Huge Burden of Foot Ulcers Doubles Diabetes Costs in US

Becky McCall

March 13, 2014

Diabetic foot ulcers impose a substantial burden on public and private payers in the United States, doubling care costs per patient compared with diabetic patients without foot ulcers.

Ulcer care adds around US $9 billion to $13 billion to the direct yearly costs associated with diabetes itself, according to a new study examining the annual, per-patient burden of diabetic foot ulcers, published in the March issue of Diabetes Care.

"The incremental healthcare costs associated with diabetic foot ulcers are approximately twice that attributable to treating diabetes itself," said Brad Rice, PhD, from Analysis Group, Boston, Massachusetts, who led the research, with coauthors from Analysis Group and Organogenesis, Canton, Massachusetts.

"Patients with diabetic foot ulcers can require considerable amounts of healthcare resources, but little is known about the burden of diabetic foot ulcers imposed on the US healthcare system and payers," Dr. Rice told Medscape Medical News in an interview.

As such, the main motivation for the study was to provide a robust, current estimate of the incremental clinical and economic burden of diabetic foot ulcers — above and beyond any existing medical conditions.

"We used geographically diverse, real-world data on healthcare services and costs and controlled for a broad set of underlying differences between patients with a diabetic foot ulcer and a diabetes control population," he explained.

More Hospitalization Costs for Private Patients With Ulcers

According to the study authors, diabetic foot ulcers are estimated to occur in up to 25% of patients with diabetes. They often require extensive healing time and, if they do not heal, this leads to a risk of severe and costly outcomes, including infections and amputations.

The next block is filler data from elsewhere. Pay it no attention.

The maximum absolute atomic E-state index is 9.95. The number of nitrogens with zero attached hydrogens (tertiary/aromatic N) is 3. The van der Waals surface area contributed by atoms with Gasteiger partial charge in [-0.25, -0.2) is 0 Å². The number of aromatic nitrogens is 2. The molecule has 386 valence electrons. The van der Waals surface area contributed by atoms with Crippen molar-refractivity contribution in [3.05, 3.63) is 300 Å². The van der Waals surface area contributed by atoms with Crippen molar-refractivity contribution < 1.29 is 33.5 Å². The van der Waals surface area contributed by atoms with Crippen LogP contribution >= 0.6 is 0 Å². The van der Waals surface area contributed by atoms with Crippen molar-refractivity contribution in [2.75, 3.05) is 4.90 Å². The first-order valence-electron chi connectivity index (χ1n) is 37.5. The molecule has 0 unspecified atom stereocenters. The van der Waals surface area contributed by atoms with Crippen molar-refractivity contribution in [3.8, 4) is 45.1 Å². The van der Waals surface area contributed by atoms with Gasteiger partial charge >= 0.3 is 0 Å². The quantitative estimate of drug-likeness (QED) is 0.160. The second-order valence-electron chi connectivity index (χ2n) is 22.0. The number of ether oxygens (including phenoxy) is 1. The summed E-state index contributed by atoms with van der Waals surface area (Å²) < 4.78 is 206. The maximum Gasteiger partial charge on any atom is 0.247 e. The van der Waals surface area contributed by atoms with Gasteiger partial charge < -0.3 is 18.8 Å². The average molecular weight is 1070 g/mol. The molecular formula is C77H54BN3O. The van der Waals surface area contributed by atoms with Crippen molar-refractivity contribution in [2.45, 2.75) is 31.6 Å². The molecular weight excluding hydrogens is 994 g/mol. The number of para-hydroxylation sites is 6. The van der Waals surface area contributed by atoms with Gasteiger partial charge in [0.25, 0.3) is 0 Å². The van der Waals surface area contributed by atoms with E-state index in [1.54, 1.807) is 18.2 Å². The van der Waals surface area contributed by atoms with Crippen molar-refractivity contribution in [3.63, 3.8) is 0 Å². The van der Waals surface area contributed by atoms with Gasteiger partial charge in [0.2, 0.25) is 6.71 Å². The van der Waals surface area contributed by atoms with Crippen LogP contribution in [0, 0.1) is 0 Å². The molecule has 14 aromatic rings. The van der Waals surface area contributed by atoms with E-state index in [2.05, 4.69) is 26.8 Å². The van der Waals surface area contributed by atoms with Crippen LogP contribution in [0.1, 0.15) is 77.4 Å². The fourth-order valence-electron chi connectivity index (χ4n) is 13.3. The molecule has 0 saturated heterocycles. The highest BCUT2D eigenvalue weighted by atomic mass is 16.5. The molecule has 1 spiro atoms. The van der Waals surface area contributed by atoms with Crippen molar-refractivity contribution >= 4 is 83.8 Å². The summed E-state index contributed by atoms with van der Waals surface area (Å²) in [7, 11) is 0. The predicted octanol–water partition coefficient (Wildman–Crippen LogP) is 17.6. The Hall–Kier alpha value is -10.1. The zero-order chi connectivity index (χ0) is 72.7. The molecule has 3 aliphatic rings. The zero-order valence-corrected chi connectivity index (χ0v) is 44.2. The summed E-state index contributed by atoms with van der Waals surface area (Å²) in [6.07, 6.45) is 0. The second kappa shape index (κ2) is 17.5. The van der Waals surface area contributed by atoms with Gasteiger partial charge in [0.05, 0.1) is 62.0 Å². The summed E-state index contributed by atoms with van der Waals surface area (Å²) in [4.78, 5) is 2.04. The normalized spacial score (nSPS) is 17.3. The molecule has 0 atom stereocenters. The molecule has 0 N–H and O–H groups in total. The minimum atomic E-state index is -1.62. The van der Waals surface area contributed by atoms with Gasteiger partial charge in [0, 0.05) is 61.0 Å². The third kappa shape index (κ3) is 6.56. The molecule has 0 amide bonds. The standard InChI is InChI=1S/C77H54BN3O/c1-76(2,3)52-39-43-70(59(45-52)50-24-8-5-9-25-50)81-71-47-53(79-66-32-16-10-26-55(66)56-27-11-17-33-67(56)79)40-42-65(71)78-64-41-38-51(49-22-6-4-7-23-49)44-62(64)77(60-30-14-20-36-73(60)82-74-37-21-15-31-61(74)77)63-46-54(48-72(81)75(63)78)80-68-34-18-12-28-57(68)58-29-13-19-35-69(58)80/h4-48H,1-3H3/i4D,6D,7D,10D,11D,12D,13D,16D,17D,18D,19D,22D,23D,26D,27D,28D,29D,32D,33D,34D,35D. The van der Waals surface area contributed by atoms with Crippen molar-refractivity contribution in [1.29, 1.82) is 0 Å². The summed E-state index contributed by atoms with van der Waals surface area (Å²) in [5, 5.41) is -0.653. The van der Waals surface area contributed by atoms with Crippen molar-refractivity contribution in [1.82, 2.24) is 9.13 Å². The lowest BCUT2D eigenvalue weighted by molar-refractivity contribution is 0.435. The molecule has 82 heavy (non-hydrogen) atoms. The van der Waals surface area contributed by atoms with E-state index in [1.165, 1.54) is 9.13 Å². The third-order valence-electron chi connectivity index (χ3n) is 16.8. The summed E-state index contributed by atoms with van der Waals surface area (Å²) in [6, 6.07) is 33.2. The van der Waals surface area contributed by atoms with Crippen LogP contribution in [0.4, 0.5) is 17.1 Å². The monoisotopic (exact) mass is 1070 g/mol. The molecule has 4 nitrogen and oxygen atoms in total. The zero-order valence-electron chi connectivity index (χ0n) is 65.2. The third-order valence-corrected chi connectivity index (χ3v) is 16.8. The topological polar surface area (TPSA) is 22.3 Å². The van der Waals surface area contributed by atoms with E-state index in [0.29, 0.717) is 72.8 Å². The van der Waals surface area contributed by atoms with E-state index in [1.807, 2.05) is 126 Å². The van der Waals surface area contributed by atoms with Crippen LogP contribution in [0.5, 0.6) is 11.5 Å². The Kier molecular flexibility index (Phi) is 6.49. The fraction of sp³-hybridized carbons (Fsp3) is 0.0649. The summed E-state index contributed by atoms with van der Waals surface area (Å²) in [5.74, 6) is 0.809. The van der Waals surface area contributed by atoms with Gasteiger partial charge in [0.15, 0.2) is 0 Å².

Dr. Rice and coauthors analyzed data sets from 27,878 matched pairs of Medicare and 4536 matched pairs of privately insured patients with either type 1 or type 2 diabetes over a 12-month follow-up period. They examined clinical care and related costs and found that annual incremental healthcare costs ranged from $11,710 to $16,883 per patient with a foot ulcer, or as high as $13 billion nationally, in addition to the costs associated with diabetes itself.

In addition, the investigators found that employed, privately insured patients with a diabetic foot ulcer incurred over $3200 in annual work-loss costs due to disability and medically related absenteeism.

A comparison of time spent in public vs private healthcare showed that those patients with diabetic foot ulcers experienced more days hospitalized (+138.2% Medicare, +173.5% private), more days requiring home healthcare (+85.4% Medicare, +230.0% private), more emergency-department visits (+40.6% Medicare, +109.0% private), and more outpatient/physician-office visits (+35.1% Medicare, +42.5% private) than matched controls.